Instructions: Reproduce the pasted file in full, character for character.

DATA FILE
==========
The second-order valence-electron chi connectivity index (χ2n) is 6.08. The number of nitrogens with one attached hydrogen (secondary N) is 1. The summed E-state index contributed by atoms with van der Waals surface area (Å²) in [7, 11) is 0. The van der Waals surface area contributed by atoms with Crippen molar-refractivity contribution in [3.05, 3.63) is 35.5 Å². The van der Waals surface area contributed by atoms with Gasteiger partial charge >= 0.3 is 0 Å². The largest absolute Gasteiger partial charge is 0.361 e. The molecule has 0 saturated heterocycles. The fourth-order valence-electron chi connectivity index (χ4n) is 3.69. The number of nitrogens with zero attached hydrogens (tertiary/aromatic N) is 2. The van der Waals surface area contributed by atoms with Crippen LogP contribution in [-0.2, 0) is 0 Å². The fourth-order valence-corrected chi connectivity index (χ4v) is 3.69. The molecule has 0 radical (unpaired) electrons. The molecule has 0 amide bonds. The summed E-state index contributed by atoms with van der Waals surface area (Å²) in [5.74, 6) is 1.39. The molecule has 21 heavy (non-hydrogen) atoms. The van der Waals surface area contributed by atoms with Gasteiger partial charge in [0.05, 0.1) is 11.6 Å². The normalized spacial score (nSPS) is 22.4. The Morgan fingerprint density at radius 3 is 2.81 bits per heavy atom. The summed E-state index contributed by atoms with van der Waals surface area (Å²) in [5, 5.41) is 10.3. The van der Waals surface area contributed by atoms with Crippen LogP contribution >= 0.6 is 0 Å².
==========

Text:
The second-order valence-electron chi connectivity index (χ2n) is 6.08. The number of nitrogens with one attached hydrogen (secondary N) is 1. The summed E-state index contributed by atoms with van der Waals surface area (Å²) in [7, 11) is 0. The van der Waals surface area contributed by atoms with Crippen molar-refractivity contribution in [3.05, 3.63) is 35.5 Å². The van der Waals surface area contributed by atoms with Gasteiger partial charge >= 0.3 is 0 Å². The largest absolute Gasteiger partial charge is 0.361 e. The molecule has 0 saturated heterocycles. The fourth-order valence-electron chi connectivity index (χ4n) is 3.69. The number of nitrogens with zero attached hydrogens (tertiary/aromatic N) is 2. The van der Waals surface area contributed by atoms with Crippen LogP contribution in [-0.2, 0) is 0 Å². The fourth-order valence-corrected chi connectivity index (χ4v) is 3.69. The molecule has 0 radical (unpaired) electrons. The molecule has 0 amide bonds. The summed E-state index contributed by atoms with van der Waals surface area (Å²) in [5.74, 6) is 1.39. The molecule has 21 heavy (non-hydrogen) atoms. The van der Waals surface area contributed by atoms with Gasteiger partial charge in [0.05, 0.1) is 11.6 Å². The normalized spacial score (nSPS) is 22.4. The Morgan fingerprint density at radius 3 is 2.81 bits per heavy atom. The summed E-state index contributed by atoms with van der Waals surface area (Å²) in [5, 5.41) is 10.3. The van der Waals surface area contributed by atoms with Crippen LogP contribution >= 0.6 is 0 Å².